Over just a few quarters, commodity prices surprised the markets, as a significant drop -off was superseded by a major recovery.
In a recent study by our economists, analysis suggests that commodity prices will continue on a long term downward trend. Looking beyond possible cyclical rebounds, the downward phase is expected to continue until a new 'structural growth engine' as powerful as China over the past twenty years emerges.
The recent decline in commodity prices can be attributed to low demand and excessive supply factors. A fall in Chinese commodity demand, alongside a levelling off of advanced economies' commodity consumption has led to a downward trend. Supply dynamics exasperated this, and the high production levels of commodity producers have been a key component in driving down commodity prices.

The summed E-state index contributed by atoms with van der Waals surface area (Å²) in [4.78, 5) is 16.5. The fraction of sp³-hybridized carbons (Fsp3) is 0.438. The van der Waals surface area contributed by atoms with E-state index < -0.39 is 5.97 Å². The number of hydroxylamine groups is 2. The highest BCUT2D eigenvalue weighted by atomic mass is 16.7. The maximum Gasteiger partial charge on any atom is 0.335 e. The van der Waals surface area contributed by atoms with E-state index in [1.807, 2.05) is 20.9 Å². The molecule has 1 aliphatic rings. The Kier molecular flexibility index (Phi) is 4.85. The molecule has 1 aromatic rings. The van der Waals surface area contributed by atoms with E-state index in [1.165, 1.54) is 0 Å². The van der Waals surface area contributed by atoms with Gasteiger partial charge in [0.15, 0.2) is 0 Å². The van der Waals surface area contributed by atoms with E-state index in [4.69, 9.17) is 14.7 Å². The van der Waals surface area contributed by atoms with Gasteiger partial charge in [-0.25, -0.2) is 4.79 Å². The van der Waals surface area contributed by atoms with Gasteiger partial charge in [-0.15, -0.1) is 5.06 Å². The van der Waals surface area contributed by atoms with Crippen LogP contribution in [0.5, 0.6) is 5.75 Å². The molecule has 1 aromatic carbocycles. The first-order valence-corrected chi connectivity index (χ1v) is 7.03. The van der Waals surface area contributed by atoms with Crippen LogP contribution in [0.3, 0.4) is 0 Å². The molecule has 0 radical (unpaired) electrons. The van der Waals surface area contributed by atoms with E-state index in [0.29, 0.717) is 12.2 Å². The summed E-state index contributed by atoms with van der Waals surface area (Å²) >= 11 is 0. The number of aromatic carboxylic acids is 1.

In terms of who will be most impacted, net commodity importing countries such as India and other OECD countries may initially benefit from lower prices. However short term increases in commodity consumption, arising from the falling price, will not be enough to catalyse demand in the long run. The slowdown of the Chinese economy does not foster an uptick in commodity demand from other emerging markets either, as much of Asian growth depends on China. Similarly the declining trend will continue due to supply adjustments materialising over a longer horizon. This lag in supply occurs due to the effect of higher debt burdens, as cut backs in production are postponed whilst prices remain low.
Until the demand and supply interactions re-calibrate with a structural increase in demand, and a corresponding fall in supply, the decline in commodity prices will likely continue.